The meme stock craze may finally be over

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CNN Business

It’s time to sing a lament for a meme. Nipple stocks, that is. Companies are struggling to attract crazy followers from merchants on Reddit and other social media sites in 2021. Just look at GameStop.

Shares of the video game retailer, which will report its latest results after Wednesday’s closing bell, have fallen nearly 35% this year after rising more than 685% last year.

GameStop (GME) is expected to report a quarterly loss of $84 million and sales growth of just 4.5% from a year ago. According to a report from Axios, the company is also said to be in the midst of a series of layoffs. GameStop (GME) was not immediately available for comment.

But GameStop isn’t the only meme stock that has become popular with most traders, as they thought it would be funny to try to punish hedge funds and other investors who were having a hard time betting against them.

Shares of movie theater chain AMC (AMC) are down 55% this year. And the new class of preferred stock that AMC (AMC) released earlier this year, featuring the abbreviation symbol “APE” to greet loyal fans who call themselves “monkeys” on social media, tumbled more than 90%. at the highest price.

AMC is still losing money and the health of the theater industry is still under threat.

Box office revenue drops sharply in 2019 from pre-pandemic levels as Hollywood releases fewer blockbusters in theaters and moviegoers continue to choose to stay at home and stream movies and TV shows. Shares of cinema owners Cinemark (CNK), Marcus (MCS) and IMAX (IMAX) are also lower this year.

Then there’s Bed Bath & Beyond (BBBY).

The struggling retailer got a brief boost earlier this year when GameStop president and Chewy (CHWY) co-founder Ryan Cohen took a stake in the company, sparking hopes among memsters that it’s planning a big comeback. However, Cohen sold his shares in August. The stock is down 75% this year.

What happened? It seems that part of the problem is the end of the pandemic-induced day trading spree. Considering the unemployment rate peaked at 14.7% in April 2020, when the pandemic first hit the US economy, at only 3.7%, there aren’t many people who are stuck at home using stimulus checks to buy stocks. Americans are no longer facing Covid lockdowns and many have returned to the office…at least on a part-time basis.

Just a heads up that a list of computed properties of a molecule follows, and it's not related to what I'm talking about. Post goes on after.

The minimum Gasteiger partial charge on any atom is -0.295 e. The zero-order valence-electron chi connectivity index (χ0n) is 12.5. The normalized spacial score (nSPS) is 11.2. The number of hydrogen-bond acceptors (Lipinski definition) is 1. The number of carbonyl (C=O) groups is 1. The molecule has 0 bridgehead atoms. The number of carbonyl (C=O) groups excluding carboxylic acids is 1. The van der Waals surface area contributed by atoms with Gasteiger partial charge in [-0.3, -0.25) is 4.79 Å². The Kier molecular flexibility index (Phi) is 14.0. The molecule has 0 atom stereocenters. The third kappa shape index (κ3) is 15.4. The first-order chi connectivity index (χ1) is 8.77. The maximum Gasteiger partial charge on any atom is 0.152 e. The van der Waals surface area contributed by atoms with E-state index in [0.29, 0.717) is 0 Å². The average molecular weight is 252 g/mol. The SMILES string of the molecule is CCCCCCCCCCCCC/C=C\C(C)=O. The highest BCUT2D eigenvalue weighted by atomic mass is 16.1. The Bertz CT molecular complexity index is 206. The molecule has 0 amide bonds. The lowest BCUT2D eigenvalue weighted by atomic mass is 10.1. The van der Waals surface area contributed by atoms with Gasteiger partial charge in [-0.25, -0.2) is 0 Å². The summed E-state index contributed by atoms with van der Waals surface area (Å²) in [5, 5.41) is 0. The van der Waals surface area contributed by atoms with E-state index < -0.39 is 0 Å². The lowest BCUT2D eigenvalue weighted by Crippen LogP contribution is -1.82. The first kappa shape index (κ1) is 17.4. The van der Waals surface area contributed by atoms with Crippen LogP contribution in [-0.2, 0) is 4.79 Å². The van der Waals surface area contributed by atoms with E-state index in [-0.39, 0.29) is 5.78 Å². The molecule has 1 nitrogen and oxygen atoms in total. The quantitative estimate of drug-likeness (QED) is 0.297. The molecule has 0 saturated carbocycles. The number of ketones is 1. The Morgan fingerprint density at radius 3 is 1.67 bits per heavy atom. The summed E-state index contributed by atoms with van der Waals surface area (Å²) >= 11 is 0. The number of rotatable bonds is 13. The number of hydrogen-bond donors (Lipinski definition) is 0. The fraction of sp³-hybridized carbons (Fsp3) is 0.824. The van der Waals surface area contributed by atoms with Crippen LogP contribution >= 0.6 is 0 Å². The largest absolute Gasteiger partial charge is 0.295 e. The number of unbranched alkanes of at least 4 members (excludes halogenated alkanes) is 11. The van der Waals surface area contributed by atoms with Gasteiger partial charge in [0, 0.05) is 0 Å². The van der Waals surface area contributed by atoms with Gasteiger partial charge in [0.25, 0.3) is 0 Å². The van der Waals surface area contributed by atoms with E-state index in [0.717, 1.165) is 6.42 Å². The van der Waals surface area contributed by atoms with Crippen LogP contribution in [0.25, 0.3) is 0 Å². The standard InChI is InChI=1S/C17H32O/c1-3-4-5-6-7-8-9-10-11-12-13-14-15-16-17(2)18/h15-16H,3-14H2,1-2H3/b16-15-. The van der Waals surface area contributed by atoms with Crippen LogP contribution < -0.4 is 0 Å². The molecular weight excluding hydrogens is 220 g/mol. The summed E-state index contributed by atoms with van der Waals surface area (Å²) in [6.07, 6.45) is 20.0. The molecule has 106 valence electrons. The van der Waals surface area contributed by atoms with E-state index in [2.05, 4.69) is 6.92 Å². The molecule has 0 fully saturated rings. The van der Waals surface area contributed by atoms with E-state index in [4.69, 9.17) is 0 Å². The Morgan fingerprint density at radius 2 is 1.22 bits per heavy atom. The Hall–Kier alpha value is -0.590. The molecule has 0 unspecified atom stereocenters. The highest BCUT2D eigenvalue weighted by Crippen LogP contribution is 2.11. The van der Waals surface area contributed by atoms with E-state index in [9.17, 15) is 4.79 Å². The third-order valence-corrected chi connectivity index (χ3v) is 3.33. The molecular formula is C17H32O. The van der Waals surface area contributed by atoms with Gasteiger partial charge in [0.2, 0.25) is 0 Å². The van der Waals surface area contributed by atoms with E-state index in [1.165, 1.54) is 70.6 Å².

But investors may also be realizing that companies like GameStop, AMC, and Bed Bath & Beyond are facing legitimate challenges. Earnings, sales and other fundamentals matter above all, especially in an economy that is starting to show signs of weakness.

“There is still a lot of danger in stocks. “There’s no real bargain,” said Matt Smith, Ruffer’s director of investment. Smith argues that there are better opportunities for investors to bet on short-term stocks, that is, that prices will fall, than long-term purchases.

But for the most part, investors realize that in uncertain times like these, it may make more sense to play it safe than to take a big gamble on a meme stock.

Interest rates continue to rise. This makes the 10-year US Treasury, which has a yield of about 3.6%, very attractive.

“Bonds look better than they have in 15 years,” said Steve Wyett, chief investment strategist at BOK Financial.

Wyett notes that the Federal Reserve has not yet finished raising rates. The central bank’s key short-term rate is currently in the range of 3.75% to 4%.

Another rate hike will be made once the Fed concludes its policy-making meeting on December 14. The only question is whether this will be just a half-point increase or the Fed’s fifth straight increase of three-quarters. Wyett says the Fed will continue to raise it in early 2023.

“The impact of what the Fed has done and can do up to this point on the stock market is ahead,” he said.

Add all that and it’s a miserable time for investors to consider speculative meme stocks.

Steven Wieting, chief investment strategist at Citi Global Wealth, added that higher interest rates will make it more difficult for struggling, unprofitable companies to pay off their debts.

“There is some level of risk aversion in this market. “When you summarize the bulls and bears this year, the bears have won,” Wieting said.

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